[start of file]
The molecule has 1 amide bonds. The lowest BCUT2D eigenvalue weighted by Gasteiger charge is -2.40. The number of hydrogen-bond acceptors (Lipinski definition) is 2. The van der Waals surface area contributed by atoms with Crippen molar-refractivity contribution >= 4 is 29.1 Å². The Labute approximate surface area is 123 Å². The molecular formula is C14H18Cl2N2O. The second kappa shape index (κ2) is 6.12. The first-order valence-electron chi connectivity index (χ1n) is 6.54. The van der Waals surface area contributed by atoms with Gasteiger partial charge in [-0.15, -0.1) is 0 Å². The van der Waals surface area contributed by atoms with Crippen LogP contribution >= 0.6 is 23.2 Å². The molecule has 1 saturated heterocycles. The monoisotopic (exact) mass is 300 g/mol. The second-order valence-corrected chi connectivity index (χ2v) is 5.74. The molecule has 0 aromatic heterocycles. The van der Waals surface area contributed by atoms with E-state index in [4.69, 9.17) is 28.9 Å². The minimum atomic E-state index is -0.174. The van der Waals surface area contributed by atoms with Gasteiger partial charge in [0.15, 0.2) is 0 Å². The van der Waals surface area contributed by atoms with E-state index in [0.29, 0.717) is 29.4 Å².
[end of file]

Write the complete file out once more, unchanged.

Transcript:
The molecule has 1 amide bonds. The lowest BCUT2D eigenvalue weighted by Gasteiger charge is -2.40. The number of hydrogen-bond acceptors (Lipinski definition) is 2. The van der Waals surface area contributed by atoms with Crippen molar-refractivity contribution >= 4 is 29.1 Å². The Labute approximate surface area is 123 Å². The molecular formula is C14H18Cl2N2O. The second kappa shape index (κ2) is 6.12. The first-order valence-electron chi connectivity index (χ1n) is 6.54. The van der Waals surface area contributed by atoms with Gasteiger partial charge in [-0.15, -0.1) is 0 Å². The van der Waals surface area contributed by atoms with Crippen LogP contribution >= 0.6 is 23.2 Å². The molecule has 1 saturated heterocycles. The monoisotopic (exact) mass is 300 g/mol. The second-order valence-corrected chi connectivity index (χ2v) is 5.74. The molecule has 0 aromatic heterocycles. The van der Waals surface area contributed by atoms with E-state index in [4.69, 9.17) is 28.9 Å². The minimum atomic E-state index is -0.174. The van der Waals surface area contributed by atoms with Gasteiger partial charge in [0.15, 0.2) is 0 Å². The van der Waals surface area contributed by atoms with E-state index in [0.29, 0.717) is 29.4 Å².